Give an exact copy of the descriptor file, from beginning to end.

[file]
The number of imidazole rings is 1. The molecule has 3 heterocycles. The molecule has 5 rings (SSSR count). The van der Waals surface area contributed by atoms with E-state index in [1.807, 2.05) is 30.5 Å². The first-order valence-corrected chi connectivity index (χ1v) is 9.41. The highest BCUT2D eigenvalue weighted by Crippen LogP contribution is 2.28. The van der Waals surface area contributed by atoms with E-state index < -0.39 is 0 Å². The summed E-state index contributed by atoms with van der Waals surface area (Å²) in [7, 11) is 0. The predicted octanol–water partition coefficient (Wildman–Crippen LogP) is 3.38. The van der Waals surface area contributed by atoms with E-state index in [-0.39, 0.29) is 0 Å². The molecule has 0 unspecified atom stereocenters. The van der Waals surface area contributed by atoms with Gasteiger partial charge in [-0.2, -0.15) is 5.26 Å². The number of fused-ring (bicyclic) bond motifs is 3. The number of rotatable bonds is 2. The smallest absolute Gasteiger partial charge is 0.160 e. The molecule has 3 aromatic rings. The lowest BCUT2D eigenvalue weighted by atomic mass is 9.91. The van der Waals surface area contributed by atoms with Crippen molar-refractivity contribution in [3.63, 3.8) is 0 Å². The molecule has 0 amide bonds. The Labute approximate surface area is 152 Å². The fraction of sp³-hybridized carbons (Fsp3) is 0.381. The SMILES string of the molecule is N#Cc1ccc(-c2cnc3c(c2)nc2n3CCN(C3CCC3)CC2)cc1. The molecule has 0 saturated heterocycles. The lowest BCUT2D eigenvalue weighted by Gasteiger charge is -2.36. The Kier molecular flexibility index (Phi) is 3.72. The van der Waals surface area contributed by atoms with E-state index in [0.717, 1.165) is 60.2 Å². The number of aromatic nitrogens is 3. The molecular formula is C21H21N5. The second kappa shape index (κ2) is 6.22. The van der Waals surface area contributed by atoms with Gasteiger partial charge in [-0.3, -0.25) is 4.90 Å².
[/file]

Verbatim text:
The number of imidazole rings is 1. The molecule has 3 heterocycles. The molecule has 5 rings (SSSR count). The van der Waals surface area contributed by atoms with E-state index in [1.807, 2.05) is 30.5 Å². The first-order valence-corrected chi connectivity index (χ1v) is 9.41. The highest BCUT2D eigenvalue weighted by Crippen LogP contribution is 2.28. The van der Waals surface area contributed by atoms with E-state index < -0.39 is 0 Å². The summed E-state index contributed by atoms with van der Waals surface area (Å²) in [7, 11) is 0. The predicted octanol–water partition coefficient (Wildman–Crippen LogP) is 3.38. The van der Waals surface area contributed by atoms with E-state index in [-0.39, 0.29) is 0 Å². The molecule has 0 unspecified atom stereocenters. The van der Waals surface area contributed by atoms with Gasteiger partial charge in [-0.2, -0.15) is 5.26 Å². The number of fused-ring (bicyclic) bond motifs is 3. The number of rotatable bonds is 2. The smallest absolute Gasteiger partial charge is 0.160 e. The molecule has 3 aromatic rings. The lowest BCUT2D eigenvalue weighted by atomic mass is 9.91. The van der Waals surface area contributed by atoms with Crippen molar-refractivity contribution in [3.63, 3.8) is 0 Å². The molecule has 0 amide bonds. The Labute approximate surface area is 152 Å². The fraction of sp³-hybridized carbons (Fsp3) is 0.381. The SMILES string of the molecule is N#Cc1ccc(-c2cnc3c(c2)nc2n3CCN(C3CCC3)CC2)cc1. The molecule has 0 saturated heterocycles. The lowest BCUT2D eigenvalue weighted by Gasteiger charge is -2.36. The Kier molecular flexibility index (Phi) is 3.72. The van der Waals surface area contributed by atoms with E-state index in [0.717, 1.165) is 60.2 Å². The number of aromatic nitrogens is 3. The molecular formula is C21H21N5. The second kappa shape index (κ2) is 6.22. The van der Waals surface area contributed by atoms with Gasteiger partial charge in [-0.3, -0.25) is 4.90 Å².